10/02/2005

There's something about Niger

Neocon pundit Mark Stein has a good point: Sometimes we liberals are way too US centric. For many of us, Niger is the country that got Valerie Plame 's cover blown and Bush's lies exposed two years ago. Yet we forget that there are almost 1 million kids dying of hunger this year, now, on Niger. I don't agree with much he writes, but anyone that can poke fun at the NYT shills like he did is worth a look see. Scroll down to the bottom if you don't want to gag at the rest of his reich wing pap -- law

THE LEFT'S EXTRAS

What would you say the most famous African country in America was right now? I’d go for Niger. Nary a day goes by without a dozen e-mails from aggrieved lefties claiming that I’ve “lied” about what Ambassador Joseph C Wilson IV found on his famous mission... you’d think, if he’s accomplished nothing else since he elbowed his way into the spotlight, he’d at least put Niger on the map...

Here’s the thing: There is an actual news story in Niger right now. Not the two-year controversy over Joe Wilson’s tea expenses, but rather a massive drought followed by a plague of locusts and a third of the population on the brink of starving to death. In Vermont the other day, I bumped into a leftie acquaintance who was convinced Karl Rove was about to be brought down for his campaign against the Wilsons for “telling the truth” about Niger. “Ah, Niger,” I said. “Eight hundred thousand dying kids.”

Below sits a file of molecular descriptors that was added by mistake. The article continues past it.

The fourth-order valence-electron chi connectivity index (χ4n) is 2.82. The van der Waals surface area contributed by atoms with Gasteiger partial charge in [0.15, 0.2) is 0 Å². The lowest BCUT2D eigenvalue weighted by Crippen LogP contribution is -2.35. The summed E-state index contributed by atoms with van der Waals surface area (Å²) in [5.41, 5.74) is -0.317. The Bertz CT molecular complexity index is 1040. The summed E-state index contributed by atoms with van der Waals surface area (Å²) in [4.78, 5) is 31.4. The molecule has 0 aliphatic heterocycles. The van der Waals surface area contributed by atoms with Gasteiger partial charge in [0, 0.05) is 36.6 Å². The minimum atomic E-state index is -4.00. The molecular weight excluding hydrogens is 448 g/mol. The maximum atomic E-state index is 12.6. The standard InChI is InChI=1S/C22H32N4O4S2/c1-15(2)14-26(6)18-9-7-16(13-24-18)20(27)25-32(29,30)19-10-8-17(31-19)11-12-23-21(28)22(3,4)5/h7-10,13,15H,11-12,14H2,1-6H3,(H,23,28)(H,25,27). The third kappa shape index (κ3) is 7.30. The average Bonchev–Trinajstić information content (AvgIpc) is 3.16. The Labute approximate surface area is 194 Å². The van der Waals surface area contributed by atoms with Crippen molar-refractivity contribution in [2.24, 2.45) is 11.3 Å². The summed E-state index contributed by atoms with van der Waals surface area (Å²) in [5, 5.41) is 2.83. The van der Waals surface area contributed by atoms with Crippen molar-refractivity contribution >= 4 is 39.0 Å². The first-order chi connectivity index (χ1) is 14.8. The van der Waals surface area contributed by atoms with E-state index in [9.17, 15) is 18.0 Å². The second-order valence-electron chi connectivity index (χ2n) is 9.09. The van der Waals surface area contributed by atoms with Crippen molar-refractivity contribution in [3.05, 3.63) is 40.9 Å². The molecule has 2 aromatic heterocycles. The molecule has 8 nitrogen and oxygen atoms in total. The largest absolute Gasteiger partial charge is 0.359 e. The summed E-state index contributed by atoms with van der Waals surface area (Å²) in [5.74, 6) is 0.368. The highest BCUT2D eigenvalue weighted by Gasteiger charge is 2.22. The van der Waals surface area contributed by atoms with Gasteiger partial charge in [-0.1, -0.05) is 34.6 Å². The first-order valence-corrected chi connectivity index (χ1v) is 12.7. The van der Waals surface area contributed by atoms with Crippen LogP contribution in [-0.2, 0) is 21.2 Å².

“Really?” he said, nonplussed but only momentarily, and barely pausing for breath he was soon speculating wildly about whether Rove’s “lies” would also bring down Rice and Cheney. To the left, Niger is what Alfred Hitchcock used to call “the MacGuffin”: the thing – the secret papers, the formula – that kickstarts the plot and gets Cary Grant on the run but which no-one really cares about. If Niger has Karl Rove on the run, that’s all well and good, but it’s served its purpose. ..

The hapless citizenry of Niger – or Iraq or Afghanistan - fulfill the same function as the natives in a British Empire yarn or the Injuns in an old western: they’re extras filling out the background in a story about competing factions of A-list white guys.

Take, for example, this New York Times editorial, in which disparate events on three continents are assumed to be mere local franchises of the Plame wars:

As the New York Times reporter Judith Miller enters her fifth week in jail for refusing to disclose a source, the repercussions are being felt abroad… In Burundi, government authorities jailed the journalist Etienne Ndikuriyo - for a story questioning the health of the president… In Nepal, a police inspector demanded that one newspaper editor reveal his sources for a report on fighting between the government and Maoist rebels… And in Serbia and Montenegro, two police officers visited an independent daily newspaper demanding…

Whoa, hold up a moment. This guy in Burundi, he’s a “repercussion” of the Judith Miller case? Like Burundi was a beacon of press freedom until they got the word from the Bush Administration that you can toss journalists in the slammer? Tell it to – to pluck at random - the guys at In-Burundi.net who were beaten up by gendarmes in Bujumbura three years ago. I know “all politics is local” but, if you think Etienne Ndikuriyo’s arrest in Burundi is a “repercussion” of Judy Miller, man, you’re getting way too local.

SteynOnAmerica

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